AHRC acknowledges the challenges faced by the U.S. as the asylum and immigration system remains broken and long without essential reform, and all the while the numbers of people seeking asylum remains daunting. However, we believe that the U.S. continues to fail the specific needs and rights of many asylum seekers to include that of LGBTQI+ people from African countries, who are persecuted through societal taboos in almost all African countries, and criminalized in over 30 countries, with harsh punitive measures to include life in prison and the death penalty in some, as evidenced for example by the newly passed (March 22, 2023) Ugandan Anti-Homosexuality Act of 2023 (pending assent by President Museveni) DEATH SENTENCE for aggravated homosexuality. This failure will be exacerbated by the Proposed rule which we see as impactful as an asylum ban. Our Comments on the Proposed Rule:
The PROPOSED RULE AMOUNTS TO AN ASYLUM BAN, incorporating a new, sweeping ground of ineligibility for asylum seekers arriving at the U.S. southern border who did not seek asylum in a country of transit and/or did not obtain an appointment to present at the border using a mobile phone application known as “CBP One.” This Proposed Rule will constitute a dramatic shift in the U.S. asylum system, making access to asylum at the southern border the exception rather than the norm. It attempts to cut off access to asylum for many refugees at the southern border, discriminates against Black, Brown, and Indigenous asylum seekers, is particularly onerous for LGBTQI+ asylum seekers who have journeyed across a sea and up a continent with unique protection and reception challenges, and seeks to circumvent U.S. law and treaty obligations to refugees.
The Proposed Rule fails several central principles of international refugee law that is binding on the United States. The United States is party to the 1967 Protocol, and, by incorporation, is bound by articles 2-34 of the 1951 Convention. Nonetheless, the Proposed Rule threatens to violate key aspects of that treaty, among them the foundational principle of non-refoulement and the right to seek asylum. The Proposed Rule will lead to the refoulement of large numbers of asylum-seekers of many different nationalities.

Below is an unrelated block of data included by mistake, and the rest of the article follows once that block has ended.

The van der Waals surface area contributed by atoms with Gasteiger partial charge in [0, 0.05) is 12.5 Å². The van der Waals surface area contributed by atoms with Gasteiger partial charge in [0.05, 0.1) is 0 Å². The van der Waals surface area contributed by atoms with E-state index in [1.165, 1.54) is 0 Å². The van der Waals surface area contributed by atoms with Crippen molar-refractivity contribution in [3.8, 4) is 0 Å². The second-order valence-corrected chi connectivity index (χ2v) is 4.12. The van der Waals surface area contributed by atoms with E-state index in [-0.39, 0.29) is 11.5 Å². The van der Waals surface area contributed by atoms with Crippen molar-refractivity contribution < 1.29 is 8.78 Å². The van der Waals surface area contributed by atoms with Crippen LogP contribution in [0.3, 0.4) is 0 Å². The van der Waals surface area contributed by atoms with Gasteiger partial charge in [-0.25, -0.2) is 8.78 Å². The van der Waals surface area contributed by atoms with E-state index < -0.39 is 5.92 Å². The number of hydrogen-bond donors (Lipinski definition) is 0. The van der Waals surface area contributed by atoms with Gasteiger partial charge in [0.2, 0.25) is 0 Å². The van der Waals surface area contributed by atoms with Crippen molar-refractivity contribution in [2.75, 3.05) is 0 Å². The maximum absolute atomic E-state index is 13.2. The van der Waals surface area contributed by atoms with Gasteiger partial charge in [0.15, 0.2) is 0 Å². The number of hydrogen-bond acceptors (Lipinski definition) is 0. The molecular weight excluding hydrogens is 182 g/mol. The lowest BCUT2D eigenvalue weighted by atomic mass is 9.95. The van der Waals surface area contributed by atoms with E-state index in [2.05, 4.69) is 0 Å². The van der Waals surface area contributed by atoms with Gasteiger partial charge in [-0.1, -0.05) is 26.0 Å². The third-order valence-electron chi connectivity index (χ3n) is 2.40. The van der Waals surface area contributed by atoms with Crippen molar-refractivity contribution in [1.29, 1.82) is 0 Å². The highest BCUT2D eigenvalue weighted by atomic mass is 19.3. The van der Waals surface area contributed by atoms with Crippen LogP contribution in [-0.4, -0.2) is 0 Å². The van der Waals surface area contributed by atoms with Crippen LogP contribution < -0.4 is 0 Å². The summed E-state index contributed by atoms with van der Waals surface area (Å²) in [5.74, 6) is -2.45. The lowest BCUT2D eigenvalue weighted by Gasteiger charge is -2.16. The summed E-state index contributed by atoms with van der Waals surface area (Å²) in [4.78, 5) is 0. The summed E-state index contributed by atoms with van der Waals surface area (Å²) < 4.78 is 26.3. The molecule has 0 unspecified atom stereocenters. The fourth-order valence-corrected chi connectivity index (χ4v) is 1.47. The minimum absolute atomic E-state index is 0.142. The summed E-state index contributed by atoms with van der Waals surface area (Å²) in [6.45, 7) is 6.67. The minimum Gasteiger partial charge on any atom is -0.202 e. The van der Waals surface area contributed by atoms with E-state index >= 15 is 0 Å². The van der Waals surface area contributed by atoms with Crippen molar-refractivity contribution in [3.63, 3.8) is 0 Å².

AHRC endorses the concerns of all those opposing the rule. We have chosen to limit our response to chosen areas and are grateful for those objecting to all issues that we have not covered.
AHRC endorses the UNHCR assertion: “Under international law, individuals who fulfill the criteria enumerated in Article 1A(2) of the 1951Convention (or its Protocol), and who are not excluded under Articles 1D, 1E or 1F, are entitled to be recognized as such and protected under that instrument. For that reason, asylum adjudication must correspond with international standards. By putting forward a category of presumed ineligibility for asylum, the Proposed Rule creates a bar to asylum, in effect resulting in exclusion from refugee status, which is not permitted under the 1951 Convention. UNHCR notes that the 1951 Convention and 1967 Protocol establish an exhaustive exclusionary framework that governs when and how those who otherwise would qualify for protection may legally be excluded from that protection.14 Going beyond that framework will lead to erroneous exclusion, refouling those who need protection and placing them at risk of persecution and / or death.”